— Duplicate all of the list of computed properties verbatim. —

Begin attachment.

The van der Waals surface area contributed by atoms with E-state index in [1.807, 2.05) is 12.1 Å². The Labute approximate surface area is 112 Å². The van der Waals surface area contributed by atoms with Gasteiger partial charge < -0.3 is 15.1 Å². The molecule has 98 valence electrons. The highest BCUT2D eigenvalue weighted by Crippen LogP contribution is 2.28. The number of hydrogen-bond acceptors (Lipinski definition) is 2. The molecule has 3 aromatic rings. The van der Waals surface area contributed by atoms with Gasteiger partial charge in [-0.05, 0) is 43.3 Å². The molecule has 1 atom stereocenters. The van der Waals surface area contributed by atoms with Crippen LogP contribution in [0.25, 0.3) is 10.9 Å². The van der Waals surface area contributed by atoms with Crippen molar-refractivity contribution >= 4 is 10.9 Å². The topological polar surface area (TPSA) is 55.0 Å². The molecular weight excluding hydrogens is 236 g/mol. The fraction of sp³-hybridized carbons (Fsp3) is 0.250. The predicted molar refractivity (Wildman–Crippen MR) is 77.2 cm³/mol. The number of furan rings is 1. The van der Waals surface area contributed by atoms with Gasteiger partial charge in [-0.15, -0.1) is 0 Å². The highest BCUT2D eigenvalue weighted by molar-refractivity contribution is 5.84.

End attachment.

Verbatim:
The van der Waals surface area contributed by atoms with E-state index in [1.807, 2.05) is 12.1 Å². The Labute approximate surface area is 112 Å². The van der Waals surface area contributed by atoms with Gasteiger partial charge < -0.3 is 15.1 Å². The molecule has 98 valence electrons. The highest BCUT2D eigenvalue weighted by Crippen LogP contribution is 2.28. The number of hydrogen-bond acceptors (Lipinski definition) is 2. The molecule has 3 aromatic rings. The van der Waals surface area contributed by atoms with Gasteiger partial charge in [-0.05, 0) is 43.3 Å². The molecule has 1 atom stereocenters. The van der Waals surface area contributed by atoms with Crippen LogP contribution in [0.25, 0.3) is 10.9 Å². The van der Waals surface area contributed by atoms with Crippen molar-refractivity contribution >= 4 is 10.9 Å². The topological polar surface area (TPSA) is 55.0 Å². The molecular weight excluding hydrogens is 236 g/mol. The fraction of sp³-hybridized carbons (Fsp3) is 0.250. The predicted molar refractivity (Wildman–Crippen MR) is 77.2 cm³/mol. The number of furan rings is 1. The van der Waals surface area contributed by atoms with Gasteiger partial charge in [-0.15, -0.1) is 0 Å². The highest BCUT2D eigenvalue weighted by molar-refractivity contribution is 5.84.